The load is essentially carried by the inflation not the tire structure itself. There are industry standards published by organizations such as The Tire & Rim Association, that have charts and formulas for establishing the load capability of a tire of given dimensions. There are also tolerances for the actual dimensions of tires with the same “size” nominclature so a Goodyear, Michelin or Bridgestone LT235/75R16 of load range E all carry the identical load at 80 psi.

    The “Old lower inflation on sand” is really old as it pertained to bias tires.

    Bottom line.

    1. Get your RV on a certified scale ASAP
    2. Weigh each position – not just by axle
    3. Based on your tire size and load range ( C, D, E or F) confirm the correct inflation needed for your tire size for the max load on the most heavly loaded position on the axle.
    4. With a DIGITAL tire gauge be sure you have AT LEAST as much air as is required to carry the load.

    Comment. I personally run 3 psi above the load calculations. I also have installed a Pressure monitor system on my new Class-C even though I check my inflation before each trip I can still get a puncture pulling out of my driveway and not know it till too late.

  12. Casey Balvert on July 22nd, 2008 2:05 pm

    Thanks to Brad and Roger for some valuable info as well as confirming my tire inflation practises. I use the load inflation tables and weight the rig every couple of years to determine the correct pressurres. I then add 5 psi as a safety factor. All my tires are load range E and I have it calculated at 65 psi for everything but the front tires on the tow vehicle which come out to 60 psi. All wheels except the TV front are duals. I addition I have a pressure monitor system and check temperatures at every stop. I used to use my hand. I found tires that run at proper inflation are quite confortable to place my hand on and I also look for differences between tires. I have found the inner dual tends to run a bit hotter probably due to decrease airflow over the tire. So far this has worked for me.

  13. Patrick Allen on July 22nd, 2008 11:50 pm

    Okay,
    My thought is go by what the tire manufacturer prints on the side of the tire for Max. pressure. Now my question is the tires on my class-c are the original tires. I went to an RV repair facility the other day to have the coach serviced, oil change etc. etc. Ask them to rotate the tires like the local Ford dealer I take the RV to for chassis service does, the Rv repair shop said the tires were bad in need of replacement. (due to weather damage) they even refused to rotate the tires because they said they could blow out. They told me that they could get me a set of tires for the RV, at cost. So I stopped at the Truck tire shop by where I store my RV, the Truck tire dealer said there was nothing wrong with the tires. The tires even have a lot of tred still on them. So my question is when do the tires need to be replaced if they are over two years old.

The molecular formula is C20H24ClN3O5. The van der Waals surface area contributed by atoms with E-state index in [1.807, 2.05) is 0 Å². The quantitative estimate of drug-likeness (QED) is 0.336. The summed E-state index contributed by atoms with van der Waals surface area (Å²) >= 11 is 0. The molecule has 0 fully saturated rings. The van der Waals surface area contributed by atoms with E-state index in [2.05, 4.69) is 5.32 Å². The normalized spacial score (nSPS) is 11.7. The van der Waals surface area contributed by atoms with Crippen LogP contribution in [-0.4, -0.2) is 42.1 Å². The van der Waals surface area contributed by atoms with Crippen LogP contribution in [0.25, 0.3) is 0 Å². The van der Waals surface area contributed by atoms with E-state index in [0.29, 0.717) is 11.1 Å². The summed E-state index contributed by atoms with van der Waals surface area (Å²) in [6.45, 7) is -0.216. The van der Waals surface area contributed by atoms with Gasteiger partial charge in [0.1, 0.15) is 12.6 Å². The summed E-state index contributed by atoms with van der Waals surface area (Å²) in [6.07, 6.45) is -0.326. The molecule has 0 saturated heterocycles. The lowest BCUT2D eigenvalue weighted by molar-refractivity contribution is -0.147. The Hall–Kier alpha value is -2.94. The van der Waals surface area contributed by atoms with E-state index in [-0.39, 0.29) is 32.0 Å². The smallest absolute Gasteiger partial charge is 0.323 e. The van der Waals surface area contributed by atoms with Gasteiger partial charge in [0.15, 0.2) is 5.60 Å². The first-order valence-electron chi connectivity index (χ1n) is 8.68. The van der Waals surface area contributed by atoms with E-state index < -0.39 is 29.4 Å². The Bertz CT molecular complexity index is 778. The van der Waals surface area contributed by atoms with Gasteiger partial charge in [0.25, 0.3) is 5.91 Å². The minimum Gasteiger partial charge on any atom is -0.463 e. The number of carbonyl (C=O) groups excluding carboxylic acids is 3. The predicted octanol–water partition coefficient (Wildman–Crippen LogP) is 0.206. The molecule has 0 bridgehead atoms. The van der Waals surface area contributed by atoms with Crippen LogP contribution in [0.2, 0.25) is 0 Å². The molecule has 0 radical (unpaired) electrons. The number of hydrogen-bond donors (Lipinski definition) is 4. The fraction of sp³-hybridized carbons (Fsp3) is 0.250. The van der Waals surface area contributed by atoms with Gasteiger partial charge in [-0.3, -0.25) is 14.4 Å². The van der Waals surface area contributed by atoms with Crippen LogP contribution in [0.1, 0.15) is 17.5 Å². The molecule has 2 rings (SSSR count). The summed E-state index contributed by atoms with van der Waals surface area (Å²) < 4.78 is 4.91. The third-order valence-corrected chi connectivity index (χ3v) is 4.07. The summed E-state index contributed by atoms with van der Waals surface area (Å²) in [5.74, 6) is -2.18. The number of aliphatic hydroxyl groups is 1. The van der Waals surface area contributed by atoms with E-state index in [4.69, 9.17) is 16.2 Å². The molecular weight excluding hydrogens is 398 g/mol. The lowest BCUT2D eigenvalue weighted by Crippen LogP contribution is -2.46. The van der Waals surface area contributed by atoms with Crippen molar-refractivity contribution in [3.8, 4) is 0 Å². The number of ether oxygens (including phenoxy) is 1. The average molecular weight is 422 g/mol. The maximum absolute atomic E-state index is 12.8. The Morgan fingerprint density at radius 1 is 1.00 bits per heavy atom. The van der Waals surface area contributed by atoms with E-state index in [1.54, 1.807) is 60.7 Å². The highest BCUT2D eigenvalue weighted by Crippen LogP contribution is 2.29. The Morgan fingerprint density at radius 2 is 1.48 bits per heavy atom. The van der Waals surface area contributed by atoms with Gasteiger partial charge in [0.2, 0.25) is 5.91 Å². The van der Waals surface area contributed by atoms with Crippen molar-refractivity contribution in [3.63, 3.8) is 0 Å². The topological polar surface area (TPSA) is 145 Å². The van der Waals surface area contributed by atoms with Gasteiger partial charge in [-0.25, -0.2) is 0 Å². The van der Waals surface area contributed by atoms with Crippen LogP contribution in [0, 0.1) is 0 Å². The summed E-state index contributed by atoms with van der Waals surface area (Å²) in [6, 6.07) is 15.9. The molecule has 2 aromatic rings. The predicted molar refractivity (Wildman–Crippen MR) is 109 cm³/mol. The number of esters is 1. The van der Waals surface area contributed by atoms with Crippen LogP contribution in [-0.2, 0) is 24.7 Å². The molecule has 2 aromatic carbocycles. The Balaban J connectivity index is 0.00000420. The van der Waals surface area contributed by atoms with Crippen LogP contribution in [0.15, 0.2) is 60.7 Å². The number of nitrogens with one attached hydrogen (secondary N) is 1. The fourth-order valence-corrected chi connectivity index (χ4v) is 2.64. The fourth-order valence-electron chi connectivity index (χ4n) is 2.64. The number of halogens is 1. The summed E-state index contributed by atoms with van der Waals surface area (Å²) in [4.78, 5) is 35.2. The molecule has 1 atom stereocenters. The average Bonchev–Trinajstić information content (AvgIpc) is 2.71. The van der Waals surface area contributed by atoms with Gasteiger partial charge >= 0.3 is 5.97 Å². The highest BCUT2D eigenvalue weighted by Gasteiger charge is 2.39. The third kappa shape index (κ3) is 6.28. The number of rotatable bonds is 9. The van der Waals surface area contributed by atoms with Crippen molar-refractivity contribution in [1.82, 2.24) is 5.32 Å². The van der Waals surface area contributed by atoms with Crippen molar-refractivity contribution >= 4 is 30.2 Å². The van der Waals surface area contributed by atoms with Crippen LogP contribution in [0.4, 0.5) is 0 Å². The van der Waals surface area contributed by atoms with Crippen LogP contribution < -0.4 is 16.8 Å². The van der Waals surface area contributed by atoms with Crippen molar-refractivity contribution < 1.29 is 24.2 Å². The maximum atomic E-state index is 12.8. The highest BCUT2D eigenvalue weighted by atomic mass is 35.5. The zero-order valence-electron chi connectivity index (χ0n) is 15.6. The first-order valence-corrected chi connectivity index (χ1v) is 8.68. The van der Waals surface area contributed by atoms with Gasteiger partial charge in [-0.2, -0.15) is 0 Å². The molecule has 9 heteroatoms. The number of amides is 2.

14. Roger on August 24th, 2008 4:28 pm

    Patrick,
    Good question with no correct answer. It is a little like asking at what time did your milk go bad?
    “It Depends” is the real answer but many think that is a cop out.

    Here are some facts that may help you understand the complex variables that can affect when a tire should be replaced.

    First the general age. Most tire companies suggest 6 to 10 years as a maximum for a general guideline based on no damage, punctures overloading or underinflation ever occured.
    You can determine the “birth date” of your tires by reading the last 4 digits of the DOT serial. All tires have a DOT serial that is usually 10 to 12 letters and number molded into a tire right after the capitol letters DOT.
    The last 3 numbers (last 4 since about March 2001) are the date code.
    2304 would be 23rd week 2004
    5201 would be 52nd week 2001
    1349 would be an older 3 digit date 34th week 1999
    If the last digit is a 2 through 8 is is probably from 2002 through 2008
    If you have the last digit of 9 it is most likely 1999
    If the last is 1 or 0 then you need to do some more investigation. Is it 2001 or 1991 or 2000 or 1990. If you bought the RV new or have replaced the tires you probably have a good idea of the birth date.

    Now as to how old is OK
    One significant factor is the time at a temperature. Tires “age” at a faster rate at higher temperature. It is not linear.